For the corresponding asset, derecognition is likely to occur when the safeguarding obligation is relieved and derecognized (e.g., when the customer is provided with the crypto assets that were safeguarded by the custodian). However, in the event of destruction, loss, or theft, derecognition of the corresponding asset may occur sooner than the safeguarding liability.
3.7.4 SAB 121: other considerations
A reporting entity may need to apply additional judgment when there is a loss event and the reporting entity purchased an insurance arrangement to cover the loss of crypto assets. We believe purchasing insurance rarely changes the primary obligation of the reporting entity in an event of loss and is not sufficient to derecognize the safeguarding obligation. Instead, a reporting entity should continue to recognize and measure the safeguarding obligation and separately account for the impact of the insurance policy (which should be accounted for separately from the corresponding asset). Refer to PPE 8.2.1
for guidance on recognition of insurance recoveries. The safeguarding liability would be derecognized when the obligation is relieved or the reporting entity is legally released from any claims or potential future claims.
Deferred tax accounting
The safeguarding liability and corresponding asset recorded in the financial statements create a related deductible temporary difference and taxable temporary difference, respectively. Therefore, the reporting entity should record a deferred tax asset related to the safeguarding liability and a deferred tax liability related to the corresponding asset. In practice, we believe the deferred tax liability will generally be measured at the same amount as the deferred tax asset. In accordance with ASC 740
, both the deferred tax asset and deferred tax liability should be recorded and disclosed separately.
3.7.5 SAB 121: effective date and transition
SEC registrants are expected to comply with SAB 121 in the first interim or annual financial statements ending after June 15, 2022 (e.g., Q2 2022 for calendar year-end public companies). Such guidance is required to be applied retrospectively to the beginning of the fiscal year in which the interim or annual period relates (e.g., January 1, 2022 for calendar year-end public companies).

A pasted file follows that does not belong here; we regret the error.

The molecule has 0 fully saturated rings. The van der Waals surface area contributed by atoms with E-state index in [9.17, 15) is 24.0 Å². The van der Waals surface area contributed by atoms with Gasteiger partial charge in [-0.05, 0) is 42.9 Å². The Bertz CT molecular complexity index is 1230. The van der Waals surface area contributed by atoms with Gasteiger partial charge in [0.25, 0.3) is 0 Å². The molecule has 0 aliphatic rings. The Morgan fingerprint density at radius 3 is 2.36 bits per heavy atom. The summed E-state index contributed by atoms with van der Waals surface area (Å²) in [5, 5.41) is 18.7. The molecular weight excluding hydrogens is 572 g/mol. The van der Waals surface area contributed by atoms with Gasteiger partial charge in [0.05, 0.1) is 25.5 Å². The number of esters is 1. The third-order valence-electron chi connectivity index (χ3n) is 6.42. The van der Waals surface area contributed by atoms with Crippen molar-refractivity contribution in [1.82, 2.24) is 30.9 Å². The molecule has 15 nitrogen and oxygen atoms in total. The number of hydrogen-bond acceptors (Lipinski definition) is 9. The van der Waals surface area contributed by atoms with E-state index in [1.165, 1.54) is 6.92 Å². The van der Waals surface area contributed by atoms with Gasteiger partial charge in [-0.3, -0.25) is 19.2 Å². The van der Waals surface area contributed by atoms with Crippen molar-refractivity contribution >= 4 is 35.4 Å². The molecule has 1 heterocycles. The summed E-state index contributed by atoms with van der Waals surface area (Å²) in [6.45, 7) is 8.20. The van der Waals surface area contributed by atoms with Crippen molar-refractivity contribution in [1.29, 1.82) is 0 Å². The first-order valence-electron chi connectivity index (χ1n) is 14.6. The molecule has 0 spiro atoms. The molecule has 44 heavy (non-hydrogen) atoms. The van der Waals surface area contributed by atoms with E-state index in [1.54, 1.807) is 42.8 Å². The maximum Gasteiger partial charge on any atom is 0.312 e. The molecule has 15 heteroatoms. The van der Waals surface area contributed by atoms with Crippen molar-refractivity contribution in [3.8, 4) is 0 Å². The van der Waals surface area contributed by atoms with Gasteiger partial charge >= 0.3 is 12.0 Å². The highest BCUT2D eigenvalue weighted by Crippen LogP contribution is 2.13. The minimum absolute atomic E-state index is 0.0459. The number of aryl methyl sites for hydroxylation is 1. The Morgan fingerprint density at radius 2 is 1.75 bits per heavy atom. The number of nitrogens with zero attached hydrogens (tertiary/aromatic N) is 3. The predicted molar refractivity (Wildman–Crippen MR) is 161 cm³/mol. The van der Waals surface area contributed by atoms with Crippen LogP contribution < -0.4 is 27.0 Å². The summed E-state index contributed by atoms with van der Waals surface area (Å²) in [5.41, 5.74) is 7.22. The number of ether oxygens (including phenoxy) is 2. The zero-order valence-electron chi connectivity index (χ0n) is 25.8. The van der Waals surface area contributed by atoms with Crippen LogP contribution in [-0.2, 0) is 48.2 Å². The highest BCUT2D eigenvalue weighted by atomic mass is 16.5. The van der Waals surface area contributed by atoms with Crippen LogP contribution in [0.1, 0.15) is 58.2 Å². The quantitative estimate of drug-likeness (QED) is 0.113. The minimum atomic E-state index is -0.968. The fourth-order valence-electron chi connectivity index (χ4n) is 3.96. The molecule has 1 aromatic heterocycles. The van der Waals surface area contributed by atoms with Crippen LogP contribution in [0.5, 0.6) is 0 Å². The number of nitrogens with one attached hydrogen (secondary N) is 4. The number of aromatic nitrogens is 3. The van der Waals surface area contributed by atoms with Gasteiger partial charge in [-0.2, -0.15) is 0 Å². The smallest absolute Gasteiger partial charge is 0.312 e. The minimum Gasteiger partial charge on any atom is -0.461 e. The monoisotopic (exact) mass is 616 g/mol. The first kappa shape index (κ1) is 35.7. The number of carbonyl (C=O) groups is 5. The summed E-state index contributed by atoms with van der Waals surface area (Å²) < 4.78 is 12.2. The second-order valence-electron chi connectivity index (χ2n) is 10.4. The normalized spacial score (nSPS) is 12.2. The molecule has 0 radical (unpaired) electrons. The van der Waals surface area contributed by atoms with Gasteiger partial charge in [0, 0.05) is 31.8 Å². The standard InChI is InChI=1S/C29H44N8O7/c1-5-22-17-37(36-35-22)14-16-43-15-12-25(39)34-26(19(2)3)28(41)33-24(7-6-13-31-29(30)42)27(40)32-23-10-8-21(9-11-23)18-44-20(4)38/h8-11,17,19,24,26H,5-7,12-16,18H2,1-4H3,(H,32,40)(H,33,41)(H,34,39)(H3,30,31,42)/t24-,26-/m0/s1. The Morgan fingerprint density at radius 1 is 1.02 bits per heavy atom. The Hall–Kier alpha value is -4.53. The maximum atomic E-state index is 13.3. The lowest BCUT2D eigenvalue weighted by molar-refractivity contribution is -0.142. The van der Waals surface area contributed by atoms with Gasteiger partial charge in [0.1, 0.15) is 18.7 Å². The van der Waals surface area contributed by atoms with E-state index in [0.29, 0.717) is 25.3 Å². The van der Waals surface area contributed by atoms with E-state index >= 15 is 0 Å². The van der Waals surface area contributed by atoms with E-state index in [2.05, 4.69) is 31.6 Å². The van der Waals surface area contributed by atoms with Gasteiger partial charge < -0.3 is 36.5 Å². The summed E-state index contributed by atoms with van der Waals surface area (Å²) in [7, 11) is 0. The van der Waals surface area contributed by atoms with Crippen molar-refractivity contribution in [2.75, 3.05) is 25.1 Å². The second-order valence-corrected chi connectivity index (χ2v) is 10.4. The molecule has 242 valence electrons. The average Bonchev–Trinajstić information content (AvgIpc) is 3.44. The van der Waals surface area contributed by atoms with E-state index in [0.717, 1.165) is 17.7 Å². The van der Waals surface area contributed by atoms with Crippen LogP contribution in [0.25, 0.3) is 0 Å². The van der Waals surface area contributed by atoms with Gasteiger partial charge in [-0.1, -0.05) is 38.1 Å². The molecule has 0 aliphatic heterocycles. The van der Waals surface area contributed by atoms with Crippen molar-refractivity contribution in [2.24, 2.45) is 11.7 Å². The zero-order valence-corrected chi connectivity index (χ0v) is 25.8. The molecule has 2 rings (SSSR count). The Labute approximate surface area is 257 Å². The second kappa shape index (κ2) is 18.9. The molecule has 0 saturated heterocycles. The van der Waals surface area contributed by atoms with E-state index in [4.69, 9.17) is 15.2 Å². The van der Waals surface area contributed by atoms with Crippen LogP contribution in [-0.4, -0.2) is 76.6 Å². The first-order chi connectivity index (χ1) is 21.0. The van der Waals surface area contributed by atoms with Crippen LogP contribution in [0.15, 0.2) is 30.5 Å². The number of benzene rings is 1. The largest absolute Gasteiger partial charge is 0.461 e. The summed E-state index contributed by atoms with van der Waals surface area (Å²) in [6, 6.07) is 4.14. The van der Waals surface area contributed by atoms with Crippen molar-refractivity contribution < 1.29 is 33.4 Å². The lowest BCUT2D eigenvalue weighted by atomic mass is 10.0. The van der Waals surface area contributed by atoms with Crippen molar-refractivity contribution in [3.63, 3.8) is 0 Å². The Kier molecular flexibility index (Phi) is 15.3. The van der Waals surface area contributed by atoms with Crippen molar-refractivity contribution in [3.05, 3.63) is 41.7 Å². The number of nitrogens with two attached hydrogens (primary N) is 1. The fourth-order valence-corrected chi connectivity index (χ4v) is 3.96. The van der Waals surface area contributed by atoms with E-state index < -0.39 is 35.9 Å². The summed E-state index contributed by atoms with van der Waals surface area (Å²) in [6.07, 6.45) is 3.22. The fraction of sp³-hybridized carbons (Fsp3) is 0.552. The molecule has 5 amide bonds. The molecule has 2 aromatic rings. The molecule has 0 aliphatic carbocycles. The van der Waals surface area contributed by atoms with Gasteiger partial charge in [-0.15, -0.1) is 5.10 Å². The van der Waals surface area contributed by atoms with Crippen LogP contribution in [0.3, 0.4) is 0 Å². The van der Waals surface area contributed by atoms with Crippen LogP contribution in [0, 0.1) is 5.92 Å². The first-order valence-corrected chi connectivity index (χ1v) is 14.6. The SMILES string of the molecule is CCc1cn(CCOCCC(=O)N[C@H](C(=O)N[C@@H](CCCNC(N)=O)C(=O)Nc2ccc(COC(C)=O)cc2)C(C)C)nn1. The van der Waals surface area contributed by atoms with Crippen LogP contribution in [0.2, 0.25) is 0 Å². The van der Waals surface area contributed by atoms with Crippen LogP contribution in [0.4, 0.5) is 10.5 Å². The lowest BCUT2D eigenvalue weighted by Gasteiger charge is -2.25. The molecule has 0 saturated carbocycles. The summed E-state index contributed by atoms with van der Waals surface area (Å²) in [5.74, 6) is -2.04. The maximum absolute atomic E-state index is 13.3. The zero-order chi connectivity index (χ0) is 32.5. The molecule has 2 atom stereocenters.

SAB 121 also applies to other entities, including but not limited to entities conducting an initial public offering and private operating companies entering into a business combination transaction with a shell company, including SPACs. Such guidance is required beginning with these entities’ next submission or filing with the SEC with retrospective application as of the beginning of the most recent annual period ending before June 15, 2022 if the filing includes a subsequent interim period that reflects application of SAB 121. Alternatively, if the filing does not include a subsequent interim period that reflects application of SAB 121, then entities must apply the guidance retrospectively to the beginning of the two most recent annual periods ending before June 15, 2022.
SAB 121 requires transparent disclosure of the effects of the initial application of SAB 121 based on ASC 250-10-50-1
through ASC 250-10-50-3
. Disclosures would include the nature and reason for the change. We generally would not expect disclosures to be required related to an impact to the income statement or net assets when the safeguarding liability and corresponding asset are recognized and measured at the same time and at the same amount.
Reporting entities should consider including disclosures required by SAB 74, Disclosure of the Impact That Recently Issued Accounting Standards Will Have on the Financial Statements of the Registrant When Adopted in a Future Period, in periods prior to adoption. SAB 74 disclosures would include:
- A brief description of the guidance, the adoption date, and the method of adoption; and
- The impact of adoption unless not known or reasonably estimable. In that case, a statement to that effect may be made.
Disclosure of other potential impacts is also encouraged (e.g., violations of debt covenants).
See FSP 30.11
for additional information on SAB 74 disclosures.